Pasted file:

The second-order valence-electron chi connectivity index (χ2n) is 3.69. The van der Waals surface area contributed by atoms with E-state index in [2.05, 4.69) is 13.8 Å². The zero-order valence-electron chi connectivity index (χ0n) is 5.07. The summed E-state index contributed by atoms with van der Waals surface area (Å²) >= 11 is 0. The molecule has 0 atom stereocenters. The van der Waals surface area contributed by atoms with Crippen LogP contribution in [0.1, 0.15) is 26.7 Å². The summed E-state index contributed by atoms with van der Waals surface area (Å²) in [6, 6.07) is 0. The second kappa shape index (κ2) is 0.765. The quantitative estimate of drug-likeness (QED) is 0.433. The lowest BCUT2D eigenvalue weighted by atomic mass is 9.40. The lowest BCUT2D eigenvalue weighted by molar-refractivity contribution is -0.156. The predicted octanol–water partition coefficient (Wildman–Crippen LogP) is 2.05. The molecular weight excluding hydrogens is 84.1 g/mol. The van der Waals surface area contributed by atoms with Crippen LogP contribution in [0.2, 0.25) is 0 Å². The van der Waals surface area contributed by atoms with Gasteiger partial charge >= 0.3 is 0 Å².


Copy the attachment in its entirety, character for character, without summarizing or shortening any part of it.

The second-order valence-electron chi connectivity index (χ2n) is 3.69. The van der Waals surface area contributed by atoms with E-state index in [2.05, 4.69) is 13.8 Å². The zero-order valence-electron chi connectivity index (χ0n) is 5.07. The summed E-state index contributed by atoms with van der Waals surface area (Å²) >= 11 is 0. The molecule has 0 atom stereocenters. The van der Waals surface area contributed by atoms with Crippen LogP contribution in [0.1, 0.15) is 26.7 Å². The summed E-state index contributed by atoms with van der Waals surface area (Å²) in [6, 6.07) is 0. The second kappa shape index (κ2) is 0.765. The quantitative estimate of drug-likeness (QED) is 0.433. The lowest BCUT2D eigenvalue weighted by atomic mass is 9.40. The lowest BCUT2D eigenvalue weighted by molar-refractivity contribution is -0.156. The predicted octanol–water partition coefficient (Wildman–Crippen LogP) is 2.05. The molecular weight excluding hydrogens is 84.1 g/mol. The van der Waals surface area contributed by atoms with Crippen LogP contribution in [0.2, 0.25) is 0 Å². The van der Waals surface area contributed by atoms with Gasteiger partial charge >= 0.3 is 0 Å².